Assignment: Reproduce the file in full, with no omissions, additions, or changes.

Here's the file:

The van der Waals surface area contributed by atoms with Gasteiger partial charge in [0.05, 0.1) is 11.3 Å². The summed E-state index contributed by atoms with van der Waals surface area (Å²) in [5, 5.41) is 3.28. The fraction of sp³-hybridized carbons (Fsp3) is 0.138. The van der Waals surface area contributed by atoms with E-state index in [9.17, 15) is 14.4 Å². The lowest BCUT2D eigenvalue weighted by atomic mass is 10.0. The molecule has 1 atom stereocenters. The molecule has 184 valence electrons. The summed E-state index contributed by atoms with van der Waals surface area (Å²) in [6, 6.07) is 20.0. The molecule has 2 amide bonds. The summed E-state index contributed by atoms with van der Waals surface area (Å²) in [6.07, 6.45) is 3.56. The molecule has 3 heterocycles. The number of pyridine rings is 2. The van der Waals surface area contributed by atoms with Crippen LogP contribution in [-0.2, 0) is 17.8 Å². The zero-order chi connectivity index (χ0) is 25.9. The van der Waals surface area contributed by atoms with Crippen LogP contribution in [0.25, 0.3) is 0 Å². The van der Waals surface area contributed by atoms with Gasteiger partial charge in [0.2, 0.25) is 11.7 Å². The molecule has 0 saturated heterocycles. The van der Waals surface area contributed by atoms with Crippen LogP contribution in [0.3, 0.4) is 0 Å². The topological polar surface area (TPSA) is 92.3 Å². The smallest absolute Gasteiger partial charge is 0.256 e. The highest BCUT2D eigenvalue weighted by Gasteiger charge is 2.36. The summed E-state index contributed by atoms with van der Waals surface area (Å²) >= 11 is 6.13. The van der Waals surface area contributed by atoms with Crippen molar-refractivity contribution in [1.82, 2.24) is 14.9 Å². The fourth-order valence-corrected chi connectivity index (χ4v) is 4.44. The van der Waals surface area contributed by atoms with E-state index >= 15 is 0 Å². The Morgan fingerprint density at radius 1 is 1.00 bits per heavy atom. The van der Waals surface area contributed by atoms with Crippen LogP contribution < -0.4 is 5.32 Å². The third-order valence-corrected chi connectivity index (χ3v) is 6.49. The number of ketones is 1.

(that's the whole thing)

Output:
The van der Waals surface area contributed by atoms with Gasteiger partial charge in [0.05, 0.1) is 11.3 Å². The summed E-state index contributed by atoms with van der Waals surface area (Å²) in [5, 5.41) is 3.28. The fraction of sp³-hybridized carbons (Fsp3) is 0.138. The van der Waals surface area contributed by atoms with E-state index in [9.17, 15) is 14.4 Å². The lowest BCUT2D eigenvalue weighted by atomic mass is 10.0. The molecule has 1 atom stereocenters. The molecule has 184 valence electrons. The summed E-state index contributed by atoms with van der Waals surface area (Å²) in [6, 6.07) is 20.0. The molecule has 2 amide bonds. The summed E-state index contributed by atoms with van der Waals surface area (Å²) in [6.07, 6.45) is 3.56. The molecule has 3 heterocycles. The number of pyridine rings is 2. The van der Waals surface area contributed by atoms with Crippen LogP contribution in [-0.2, 0) is 17.8 Å². The zero-order chi connectivity index (χ0) is 25.9. The van der Waals surface area contributed by atoms with Crippen LogP contribution in [0.25, 0.3) is 0 Å². The van der Waals surface area contributed by atoms with Gasteiger partial charge in [0.2, 0.25) is 11.7 Å². The molecule has 0 saturated heterocycles. The van der Waals surface area contributed by atoms with Crippen LogP contribution in [0.3, 0.4) is 0 Å². The topological polar surface area (TPSA) is 92.3 Å². The smallest absolute Gasteiger partial charge is 0.256 e. The highest BCUT2D eigenvalue weighted by Gasteiger charge is 2.36. The summed E-state index contributed by atoms with van der Waals surface area (Å²) >= 11 is 6.13. The van der Waals surface area contributed by atoms with Crippen molar-refractivity contribution in [1.82, 2.24) is 14.9 Å². The fourth-order valence-corrected chi connectivity index (χ4v) is 4.44. The van der Waals surface area contributed by atoms with E-state index >= 15 is 0 Å². The Morgan fingerprint density at radius 1 is 1.00 bits per heavy atom. The van der Waals surface area contributed by atoms with Crippen LogP contribution < -0.4 is 5.32 Å². The third-order valence-corrected chi connectivity index (χ3v) is 6.49. The number of ketones is 1.